Fieldwork will begin on fifty farms in spring.
Over the next two years, our Farm-scale Natural Capital Accounting Natural Values research team will be undertaking a comprehensive sampling program across our 50 farms to quantify the ecosystems services and benefits to biodiversity provided by farm-scale Natural Capital.
We will conduct a range of surveys and experiments to understand how Natural Capital contributes to pollination, pest suppression, soil health and decomposition in production areas, as well as the preservation of native plants and birds.
We have recruited two passionate PhD candidates to study the relationship between plant diversity and Natural Capital, and the contribution of microbial communities to soil health.
We have a big field season planned for 2021/22. Our research team has a diverse and complementary skill set. Over the spring and autumn months, we will be sampling a range of organisms, including birds, plants, insects and microorganisms.
Firstly, we want to identify relationships between the abundance and diversity of birds with the arrangement and ‘type’ of natural capital present on farms (e.g. shelterbelts, remnant vegetation, woodlots, streamside plantings, as well as paddocks and crops). We will survey birds in each of these ‘ecosystem types’ so we can associate bird diversity with the configuration and condition of these farm attributes at the farm scale.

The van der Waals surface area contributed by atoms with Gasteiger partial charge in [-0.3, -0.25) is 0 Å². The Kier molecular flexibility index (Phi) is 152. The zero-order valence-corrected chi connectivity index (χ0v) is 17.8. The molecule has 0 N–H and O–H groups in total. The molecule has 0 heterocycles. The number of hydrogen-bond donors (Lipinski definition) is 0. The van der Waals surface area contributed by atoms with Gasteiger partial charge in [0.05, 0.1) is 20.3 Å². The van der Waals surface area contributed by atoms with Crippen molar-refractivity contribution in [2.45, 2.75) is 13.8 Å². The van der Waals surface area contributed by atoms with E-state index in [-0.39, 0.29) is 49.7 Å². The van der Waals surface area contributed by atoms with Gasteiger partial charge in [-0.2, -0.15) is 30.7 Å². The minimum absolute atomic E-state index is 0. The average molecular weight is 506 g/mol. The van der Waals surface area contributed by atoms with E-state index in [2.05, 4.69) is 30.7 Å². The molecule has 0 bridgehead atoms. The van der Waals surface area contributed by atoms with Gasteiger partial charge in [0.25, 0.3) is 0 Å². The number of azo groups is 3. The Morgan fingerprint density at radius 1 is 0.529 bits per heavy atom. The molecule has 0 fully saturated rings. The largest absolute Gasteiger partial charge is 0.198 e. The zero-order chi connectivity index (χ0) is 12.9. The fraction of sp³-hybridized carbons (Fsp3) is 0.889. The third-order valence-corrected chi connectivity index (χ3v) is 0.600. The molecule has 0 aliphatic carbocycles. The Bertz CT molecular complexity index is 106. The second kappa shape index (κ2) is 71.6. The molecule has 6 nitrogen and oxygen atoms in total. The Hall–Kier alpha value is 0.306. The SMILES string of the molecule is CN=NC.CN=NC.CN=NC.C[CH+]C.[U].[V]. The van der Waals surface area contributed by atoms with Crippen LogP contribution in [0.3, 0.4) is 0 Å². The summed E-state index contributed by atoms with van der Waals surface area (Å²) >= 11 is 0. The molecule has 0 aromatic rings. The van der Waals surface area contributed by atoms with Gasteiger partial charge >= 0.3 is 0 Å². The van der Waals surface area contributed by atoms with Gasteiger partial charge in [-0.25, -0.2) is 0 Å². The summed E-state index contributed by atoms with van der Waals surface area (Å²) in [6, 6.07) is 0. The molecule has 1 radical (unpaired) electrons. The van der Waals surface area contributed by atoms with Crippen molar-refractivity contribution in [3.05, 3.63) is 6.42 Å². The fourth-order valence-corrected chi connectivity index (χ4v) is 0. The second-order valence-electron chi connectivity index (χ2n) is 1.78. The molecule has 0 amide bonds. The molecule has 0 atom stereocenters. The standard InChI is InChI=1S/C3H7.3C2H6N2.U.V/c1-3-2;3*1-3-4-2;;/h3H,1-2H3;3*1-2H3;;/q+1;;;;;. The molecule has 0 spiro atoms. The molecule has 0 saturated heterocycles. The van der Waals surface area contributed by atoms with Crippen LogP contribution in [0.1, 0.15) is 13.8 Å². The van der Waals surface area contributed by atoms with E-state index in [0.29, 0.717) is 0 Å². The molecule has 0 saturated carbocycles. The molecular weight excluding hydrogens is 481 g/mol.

While our mornings in the field will be focused on birds, the afternoons will focus on ecosystem services.
This time will be spent conducting invertebrate surveys, collecting soil and plant samples, and measuring decomposition. We will relate in-crop measures of productivity and pest damage to the provision of ecosystem services by beneficial invertebrates (pollinators, predators and parasitoids that feed on crop and pasture pests). By sampling along transect lines leading into crops or paddocks from areas of vegetation, we hope to determine the ‘zone of ecosystem service provision at the paddock- and farm scale.
Along with a basic inventory of the species recorded on each farm, this information will be used to generate a series of metrics to represent biodiversity and ecosystem services and incorporated into the farm-scale Natural Capital accounts. This information will be provided to farmers in their customised natural capital accounts at the end of the project.
Fred Rainsford Research Fellow, La Trobe University
Alex Maisey Research Fellow, La Trobe University